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Sand Blasting Systtems........lets see YOURS.

dkmc

Diamond
I'd like to see/hear about your Sand Blasting systems.
Cabinet, Pressure Pot, full rooms, etc.
Compressors, Air SYSTEMS, etc.

I have a Trinco siphon cabinet with Aluminum Oxide media or Glass Beads, mostly keep the Alox in it.
Also have a bigger carcass cabinet outside I need to get working on.
Waaay back about 1982-3 I went to "sand blast skool" and found out just how much air (CFM) it really takes to accomplish anything, AND that siphon is a joke compared to Pressure Pot "technology".
:D

Once I figured out the magic formula, I set about building a Pressure Pot blaster using an old "forklift" LP tank, and what I call a "Bar Stock" blast valve. Basically a blast valve made from 1018 steel barstock. and nozzle made from a 1/2" pipe plug. (Use steel not cast iron) No, the hole didn't last too long, and quickly eroded from 1/8" to over 1/4" during a few hours of operation. But it's a cheap part.

Air....can't get enough!

Whew.....Skool of Hard Knocks!
Started with (believe it or not...it's pretty funny now) a Crapsman 1/2HP oil-less and tank-less "compressor". Man what a POS! And a small siphon gun that looked like a paint spray gun.....back in the late '70's.
Somehow I began to sense this "air requirement" thing,
And if 1/2HP is BAD, then 3 or 4 HP should REALLY make things happen!

NOT

Well, I then went on to 2 WABCO air brake compressors (big rig equipment), driven with a lawn tractor. SURELY this would be the ultimate ammount of air! And that was probably about 16-18CFM....JOKE!

Finally, I figured out just what CFM was, and what was needed to REALLY make things happen. I think I found an Orifice chart in the back of a Grainger catalog.
Back when the Grainger catalog had all that cool engineering information in the back few pages.

Well, I found an old IR 105 3 cylinder portable for sale simply by driving along the lake one day. Probably because I was NOW looking for such, and sorta KNEW what I was needing to spot. Wish I had pics, but don't. Probably from the late '40's, it had a 3 cylinder 2 stage compressor, driven by a Waukesha 4 cylinder engine, monster....5-1/4 Bore x 4-5/8 Stroke....400 cubic inches!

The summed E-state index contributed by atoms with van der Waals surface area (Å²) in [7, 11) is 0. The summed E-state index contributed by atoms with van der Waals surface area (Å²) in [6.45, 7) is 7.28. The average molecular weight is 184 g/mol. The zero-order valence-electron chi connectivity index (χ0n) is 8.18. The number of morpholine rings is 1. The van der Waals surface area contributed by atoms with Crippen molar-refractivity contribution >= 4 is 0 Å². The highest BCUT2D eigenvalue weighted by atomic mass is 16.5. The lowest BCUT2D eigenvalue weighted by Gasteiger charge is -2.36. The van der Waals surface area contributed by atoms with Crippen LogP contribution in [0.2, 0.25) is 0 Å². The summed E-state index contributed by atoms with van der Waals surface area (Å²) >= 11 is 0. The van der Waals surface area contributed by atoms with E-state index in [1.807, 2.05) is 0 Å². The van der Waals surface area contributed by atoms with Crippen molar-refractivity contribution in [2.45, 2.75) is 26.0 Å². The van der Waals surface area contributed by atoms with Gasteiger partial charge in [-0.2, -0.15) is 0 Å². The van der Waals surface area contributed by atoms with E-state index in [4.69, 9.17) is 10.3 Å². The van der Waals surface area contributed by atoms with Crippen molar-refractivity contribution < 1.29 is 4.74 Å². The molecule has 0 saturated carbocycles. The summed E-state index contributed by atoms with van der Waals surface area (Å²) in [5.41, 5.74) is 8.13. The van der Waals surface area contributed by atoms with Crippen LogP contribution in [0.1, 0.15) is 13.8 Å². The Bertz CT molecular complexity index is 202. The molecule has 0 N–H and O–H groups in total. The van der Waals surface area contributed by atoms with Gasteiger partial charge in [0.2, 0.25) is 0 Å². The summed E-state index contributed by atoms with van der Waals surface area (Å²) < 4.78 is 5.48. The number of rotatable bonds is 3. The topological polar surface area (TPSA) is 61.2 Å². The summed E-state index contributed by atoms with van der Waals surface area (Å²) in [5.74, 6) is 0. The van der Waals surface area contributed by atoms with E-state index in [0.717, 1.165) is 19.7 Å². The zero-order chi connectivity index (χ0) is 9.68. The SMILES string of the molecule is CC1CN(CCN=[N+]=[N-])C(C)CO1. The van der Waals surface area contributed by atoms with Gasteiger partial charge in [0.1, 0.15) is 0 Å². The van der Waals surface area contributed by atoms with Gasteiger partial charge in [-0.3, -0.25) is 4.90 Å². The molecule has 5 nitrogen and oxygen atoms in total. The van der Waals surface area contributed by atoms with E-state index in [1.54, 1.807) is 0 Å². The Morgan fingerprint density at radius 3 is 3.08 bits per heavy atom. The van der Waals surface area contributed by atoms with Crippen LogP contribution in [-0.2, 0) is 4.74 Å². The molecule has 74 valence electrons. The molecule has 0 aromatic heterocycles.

750 RPM max, it really seemed economical on gas.

Had a knock from the day I got it running, found out years later (after a buddy bought it about 4th hand from me) that a wrist pin bushing was totally missing.

This thing made AIR!
100 CFM at 100 PSI.....I am
IN BUSINESS now, and I filled the back yard with sand, and (I'm sure) drove some of the (close) neighbors to the breaking point. This is at my parents house in the city, where a typical lot is 50 x 100. Ours was 50 x 180. I just CAN NOT imagine having ME as a neighbor back in the day. How did they not call the cops?

My extra measure of neighborly awareness was to fit a Hush Thrush non-straight-thru muffler to the rig, to assure whisper-quiet operation of the compressor (as opposed to the straight pipe it had).
Never taking into consideration the sound of the air exiting the blast nozzle! Oh my gosh.

I did a lathe complete. Blast, fill, repaint. THE reason I studied Sand Blasting in the first place, to blast an old flat belt lathe back into a sort of presentable state. In July....at 95F ambient. Because I wanted to see if I could. And I was determined to.
And then I did car frames, wheels, lawn furniture, etc.
Till I had enough.....about 6 months later.
:D

Glory daze...
 
I have a couple of Zero cabinets and three big cabinets that need new consumables. My building has a blast room 25X30 it needs a lot of work! The building was a heavy fab shop, I have a 60HP Gardener Denver rotary and 600 gallon vertical tank. I would like to get the room functional but, it is way down the list. My little cabinets work OK with my 5HP Curtis, I also have a 25HP Sulair in reserve. I will try and get some pics in the next few days.

Steve
 
Joined
Nov 19, 2007
Location
marysville ohio
I have a little Skat Blast cabinet, 60" x 36" x 28" high. Siphon type. My compressor is a Saylor Beall 5 hp, I can blast for as long as I need and never have the air pressure drop to less than 120 psi. I have it hooked to a Torit dust collector, the air inside stays clear, easy to see what I am doing. For sure not state of the art but it serves my needs just fine. I have used Zero cabinets in the past, Nice stuff, The dust / media separator worked better than other cabinets I have used.
 

Dan from Oakland

Titanium
Joined
Sep 15, 2005
Location
Oakland, CA
30" X 48" Zero Cabinet with Dust Extractor and 15 HP Ingersol Type 30 Recip. Its all we need for what we do. Its loaded with Glass Beads- Ballotini AC Media if I recall correctly.
 

sable

Titanium
Joined
Feb 7, 2013
Location
midlands,UK
I don't have a blaster but where I did my apprenticeship there was a huge Tilghmans blast room ,probably 20 foot wide and high and 50 foot long ,there was a smaller unit as well with a rotary table.